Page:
ii. Design, implement and monitor CSC solution
a) Design or modify your activities to make your work conflict-sensitive – i.e. help ensure they don’t contribute to conflict factors, look for opportunities to contribute to peacebuilding – using the results of the conflict analysis. Conflict resolution/management intervention strategies can be applied differently depending on the stakeholders involved. These include:
i. consultation (where interested stakeholders give their views to facilitators and the latter plan for a wrap-up session with all parties as the final step of consultations),
ii. dialogue where stakeholders are encouraged to have a direct communication on conflicts and decide ways forward,
iii. negotiation which involves interactions between parties,
iv. mediation where a third party intervenes to facilitate discussions between parties.
Once the conflict to be addressed has been identified by stakeholders, activities are developed; actors, funding and strategies identified; a detailed strategy document is developed; and then actions implemented on the ground.
b) Implement CSC activities, maintaining a collaborative, transparent, and flexible approach to the identification of sites and partners, as well as the negotiation of contracts, and procurement of resources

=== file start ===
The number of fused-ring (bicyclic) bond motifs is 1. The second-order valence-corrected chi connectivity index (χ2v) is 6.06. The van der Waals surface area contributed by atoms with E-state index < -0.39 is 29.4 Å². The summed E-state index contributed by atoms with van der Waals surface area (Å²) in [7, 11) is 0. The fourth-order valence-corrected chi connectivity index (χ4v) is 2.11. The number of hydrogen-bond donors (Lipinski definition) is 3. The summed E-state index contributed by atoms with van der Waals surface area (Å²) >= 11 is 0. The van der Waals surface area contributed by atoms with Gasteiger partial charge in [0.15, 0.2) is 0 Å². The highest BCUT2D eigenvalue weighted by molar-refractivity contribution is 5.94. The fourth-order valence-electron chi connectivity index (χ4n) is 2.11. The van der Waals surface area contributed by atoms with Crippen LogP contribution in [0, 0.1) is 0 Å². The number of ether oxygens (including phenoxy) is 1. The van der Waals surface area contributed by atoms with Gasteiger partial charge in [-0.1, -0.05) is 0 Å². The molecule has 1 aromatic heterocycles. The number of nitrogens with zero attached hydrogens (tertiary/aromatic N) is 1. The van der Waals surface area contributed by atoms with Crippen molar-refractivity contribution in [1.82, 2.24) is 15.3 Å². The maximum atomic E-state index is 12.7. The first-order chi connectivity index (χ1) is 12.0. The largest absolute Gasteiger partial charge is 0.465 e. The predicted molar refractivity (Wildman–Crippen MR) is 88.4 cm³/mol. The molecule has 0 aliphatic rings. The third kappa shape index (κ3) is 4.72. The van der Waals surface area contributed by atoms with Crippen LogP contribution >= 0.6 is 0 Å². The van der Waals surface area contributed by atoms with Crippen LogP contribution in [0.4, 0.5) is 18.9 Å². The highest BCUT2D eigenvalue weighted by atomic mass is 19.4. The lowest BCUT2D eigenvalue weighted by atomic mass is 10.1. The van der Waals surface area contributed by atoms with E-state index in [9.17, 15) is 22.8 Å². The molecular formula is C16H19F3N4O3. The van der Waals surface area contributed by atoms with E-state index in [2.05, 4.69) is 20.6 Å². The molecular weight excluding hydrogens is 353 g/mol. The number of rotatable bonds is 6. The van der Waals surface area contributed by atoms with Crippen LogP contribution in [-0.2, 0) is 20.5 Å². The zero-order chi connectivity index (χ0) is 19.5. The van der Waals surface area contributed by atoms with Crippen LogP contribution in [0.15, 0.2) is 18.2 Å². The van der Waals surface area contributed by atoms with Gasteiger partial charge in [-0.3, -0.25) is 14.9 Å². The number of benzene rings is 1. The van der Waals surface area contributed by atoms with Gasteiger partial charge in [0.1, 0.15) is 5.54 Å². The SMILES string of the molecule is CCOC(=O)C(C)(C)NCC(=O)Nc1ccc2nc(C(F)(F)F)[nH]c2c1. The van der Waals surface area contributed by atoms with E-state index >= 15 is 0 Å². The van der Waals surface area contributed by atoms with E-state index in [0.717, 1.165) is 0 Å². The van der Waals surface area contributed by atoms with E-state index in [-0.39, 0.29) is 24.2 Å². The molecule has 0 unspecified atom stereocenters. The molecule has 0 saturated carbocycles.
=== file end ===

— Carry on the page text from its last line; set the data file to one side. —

c) Monitor your work, the conflict and its impact on other sectors assessed to avoid a resurgence of other conflict.
WCS piloted this approach at several sites in Virunga Park, Kahuzi Biega Park, Itombwe Massif and in the process of the creation of the Ngamikka National park. In Virunga Park we used the approach to address conflicts over access to fishing resources on Lake Edward and developed fishing committees that brought together the park authority, ICCN, fishermen, the military, police, fisheries management authority (COPEVI) and traditional chiefs (Mwami) who all had a stake in the fisheries which were declining rapidly. The success of this project led to the Governor of North Kivu funding the continuation of the committees after the end of the project. In Itombwe and Ngamikka we used the approach to be proactive about minimizing conflict during the process of creating the protected areas, or to tackle exiting conflicts over the creation of the protected area in the case of Itombwe. In Kahuzi Biega Park we tackled conflicts between local communities and ICCN over access to bamboo and other resources in the park. The pilot studies have been written up in a World Bank Case Study of conservation and conflict as an example of good practice and a final report to USAID: Healing the Rift.
Impacts of armed conflict on biodiversity
WCS has also been active in assessing the impacts of armed conflict on biodiversity and conservation in the Albertine Rift Region, particularly following the genocide in Rwanda, Northern Uganda and civil war in areas of the Democratic Republic of Congo. We have used these assessments to open up areas that were thought to be previously inaccessible because of insecurity and have used the results to raise funds for support for the rehabilitation of park infrastructure.